I don't do any priming or anything, if I do new cam or lifters etc I pour oil on them or assembly lube them. But if I tell someone to slap it together and start it their's will be the one time it didn't work lol.
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Old 06-12-2018, 07:26 PM
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I never fill my pumps. After assembly on a build, I prefill oil filter...which I always do, every time I change a filter...and just before the oil pressure sender goes on, which is last thing I do, I force squeeze a quart of oil down the oil pressure sender port. This will make its way to the pump. It takes a while so be patient. Then When I’m ready to fire it, I spin engine over WITHOUT spark plugs in for 10 seconds. This pre-primes oil pump, and allows all air bubbles in the fuel rails to exit through injectors. I ALWAYS have instant oil pressure at first startup using this method.
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Old 06-13-2018, 12:12 PM
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Side note, as for cleaning the threads for the head bolts. I take an old head bolt and grind slits down the length of the threads with a die grinder and make my own thread chaser that way.
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Old 06-13-2018, 12:16 PM
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Hey, why spend when you can make something that works as well, and far cheaper!
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Old 06-13-2018, 01:45 PM
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Originally Posted by G Atsma View Post
Hey, why spend when you can make something that works as well, and far cheaper!
Especially when tool payments are crippling just buying the have to have stuff.
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Old 06-14-2018, 12:22 AM
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As long as you soaked the lifters really good, and weren't stingy with assembly lube on the mains and rods, there's really no need to prime.
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Old 06-14-2018, 07:42 AM
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The arp head bolt tap is so nice though.
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Old 06-14-2018, 10:34 AM
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Originally Posted by 01ssreda4 View Post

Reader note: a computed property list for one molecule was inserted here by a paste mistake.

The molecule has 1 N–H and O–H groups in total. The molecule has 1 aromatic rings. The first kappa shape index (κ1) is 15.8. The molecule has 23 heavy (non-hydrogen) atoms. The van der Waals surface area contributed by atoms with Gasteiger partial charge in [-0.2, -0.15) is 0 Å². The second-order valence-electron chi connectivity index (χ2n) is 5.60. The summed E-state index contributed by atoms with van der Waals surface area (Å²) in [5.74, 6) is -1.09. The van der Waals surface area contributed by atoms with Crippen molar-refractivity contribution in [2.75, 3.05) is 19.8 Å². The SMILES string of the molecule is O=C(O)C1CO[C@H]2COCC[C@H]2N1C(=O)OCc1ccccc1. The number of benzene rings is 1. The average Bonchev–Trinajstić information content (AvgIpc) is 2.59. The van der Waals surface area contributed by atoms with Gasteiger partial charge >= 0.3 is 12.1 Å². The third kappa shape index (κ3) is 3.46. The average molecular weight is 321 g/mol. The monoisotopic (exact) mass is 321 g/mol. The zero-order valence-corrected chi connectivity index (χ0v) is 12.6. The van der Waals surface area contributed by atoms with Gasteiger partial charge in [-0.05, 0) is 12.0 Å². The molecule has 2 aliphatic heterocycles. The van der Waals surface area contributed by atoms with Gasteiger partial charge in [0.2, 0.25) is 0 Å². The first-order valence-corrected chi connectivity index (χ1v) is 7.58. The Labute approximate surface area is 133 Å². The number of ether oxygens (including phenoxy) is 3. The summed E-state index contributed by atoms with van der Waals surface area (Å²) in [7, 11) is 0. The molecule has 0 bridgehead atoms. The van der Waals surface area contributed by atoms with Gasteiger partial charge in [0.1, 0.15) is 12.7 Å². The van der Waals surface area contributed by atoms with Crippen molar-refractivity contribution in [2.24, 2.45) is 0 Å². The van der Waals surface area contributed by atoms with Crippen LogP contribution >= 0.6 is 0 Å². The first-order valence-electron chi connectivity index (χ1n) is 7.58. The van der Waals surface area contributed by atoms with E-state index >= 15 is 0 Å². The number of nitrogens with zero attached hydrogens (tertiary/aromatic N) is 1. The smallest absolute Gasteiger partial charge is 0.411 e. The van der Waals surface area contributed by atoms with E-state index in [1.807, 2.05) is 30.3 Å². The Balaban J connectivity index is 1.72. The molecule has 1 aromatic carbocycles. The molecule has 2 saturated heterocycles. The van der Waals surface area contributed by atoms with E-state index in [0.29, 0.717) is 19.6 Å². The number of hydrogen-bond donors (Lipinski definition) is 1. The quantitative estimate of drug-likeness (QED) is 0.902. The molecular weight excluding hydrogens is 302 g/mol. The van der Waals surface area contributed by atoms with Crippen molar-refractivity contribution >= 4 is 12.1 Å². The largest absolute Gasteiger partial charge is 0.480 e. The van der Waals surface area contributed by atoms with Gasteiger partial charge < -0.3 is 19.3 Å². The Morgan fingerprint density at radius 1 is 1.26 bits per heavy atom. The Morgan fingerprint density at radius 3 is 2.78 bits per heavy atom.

The arp head bolt tap is so nice though.
Don't say that, I just paid off a 20k tool truck bill 2 weeks ago and need to stop buying tools for a while!
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Old 06-14-2018, 01:34 PM
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Originally Posted by 00pooterSS View Post
Don't say that, I just paid off a 20k tool truck bill 2 weeks ago and need to stop buying tools for a while!
OweeeÖ.. but a necessary evil... ya gotta have GOOD tools!
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Old 06-14-2018, 05:46 PM
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Originally Posted by G Atsma View Post
OweeeÖ.. but a necessary evil... ya gotta have GOOD tools!
Sad thing is, that was just the last few years.. Had an ongoing bill on the tool truck since around 2002

But yes, to do the job right you need the right stuff to do it. My advice, don't ever become a tech, go be an a/c man or just about any other trade, make the same money and not have to spend 30-40k on tools.
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Old 06-14-2018, 05:49 PM
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Originally Posted by 00pooterSS View Post
Sad thing is, that was just the last few years.. Had an ongoing bill on the tool truck since around 2002

But yes, to do the job right you need the right stuff to do it. My advice, don't ever become a tech, go be an a/c man or just about any other trade, make the same money and not have to spend 30-40k on tools.
Or be a professional steering wheel holder, and not have to buy anything... just drive the companies equipment.
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Old 06-14-2018, 08:38 PM
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Originally Posted by Game ova View Post
Or be a professional steering wheel holder, and not have to buy anything... just drive the companies equipment.
That's what I was getting at. There are many skilled trades that are way better than being a tech, unfortunately it's in my blood.
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Old 06-15-2018, 06:03 AM
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Canít beleive I paid 50 bucks for a thread chaser.. lol but made me feel comfortable hitting the final torque value. For me Iíd rather know itís good and have piece of mind.
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Old 06-15-2018, 01:34 PM
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Originally Posted by Lt1slowerbird View Post
Can’t beleive I paid 50 bucks for a thread chaser.. lol but made me feel comfortable hitting the final torque value. For me I’d rather know it’s good and have piece of mind.
High end tools really do make a difference, and sometimes the peace of mind is more than worth it.


And LOL at the wood block, sadly it's very close to the truth though. What's even more disheartening is my 20 year old (FAR cheaper) craftsman sockets and ratchets hold up better than snap on and some of my matco stuff.